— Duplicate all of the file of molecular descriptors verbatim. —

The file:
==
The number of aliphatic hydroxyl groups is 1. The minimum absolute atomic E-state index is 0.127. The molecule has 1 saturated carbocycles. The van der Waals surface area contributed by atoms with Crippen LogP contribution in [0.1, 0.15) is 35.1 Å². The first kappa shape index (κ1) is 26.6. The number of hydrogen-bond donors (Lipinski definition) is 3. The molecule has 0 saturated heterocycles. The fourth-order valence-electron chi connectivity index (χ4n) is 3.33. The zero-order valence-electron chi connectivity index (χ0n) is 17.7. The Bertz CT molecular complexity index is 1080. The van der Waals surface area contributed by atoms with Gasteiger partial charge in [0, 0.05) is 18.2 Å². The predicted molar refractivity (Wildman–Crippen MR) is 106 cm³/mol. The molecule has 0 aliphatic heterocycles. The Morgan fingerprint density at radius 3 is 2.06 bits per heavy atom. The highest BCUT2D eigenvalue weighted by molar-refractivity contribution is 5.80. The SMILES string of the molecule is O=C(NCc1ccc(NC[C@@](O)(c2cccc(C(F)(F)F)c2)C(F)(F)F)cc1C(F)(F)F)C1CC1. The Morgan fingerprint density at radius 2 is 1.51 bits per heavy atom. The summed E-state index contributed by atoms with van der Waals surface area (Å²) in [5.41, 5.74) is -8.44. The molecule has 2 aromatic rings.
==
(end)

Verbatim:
The number of aliphatic hydroxyl groups is 1. The minimum absolute atomic E-state index is 0.127. The molecule has 1 saturated carbocycles. The van der Waals surface area contributed by atoms with Crippen LogP contribution in [0.1, 0.15) is 35.1 Å². The first kappa shape index (κ1) is 26.6. The number of hydrogen-bond donors (Lipinski definition) is 3. The molecule has 0 saturated heterocycles. The fourth-order valence-electron chi connectivity index (χ4n) is 3.33. The zero-order valence-electron chi connectivity index (χ0n) is 17.7. The Bertz CT molecular complexity index is 1080. The van der Waals surface area contributed by atoms with Gasteiger partial charge in [0, 0.05) is 18.2 Å². The predicted molar refractivity (Wildman–Crippen MR) is 106 cm³/mol. The molecule has 0 aliphatic heterocycles. The Morgan fingerprint density at radius 3 is 2.06 bits per heavy atom. The highest BCUT2D eigenvalue weighted by molar-refractivity contribution is 5.80. The SMILES string of the molecule is O=C(NCc1ccc(NC[C@@](O)(c2cccc(C(F)(F)F)c2)C(F)(F)F)cc1C(F)(F)F)C1CC1. The Morgan fingerprint density at radius 2 is 1.51 bits per heavy atom. The summed E-state index contributed by atoms with van der Waals surface area (Å²) in [5.41, 5.74) is -8.44. The molecule has 2 aromatic rings.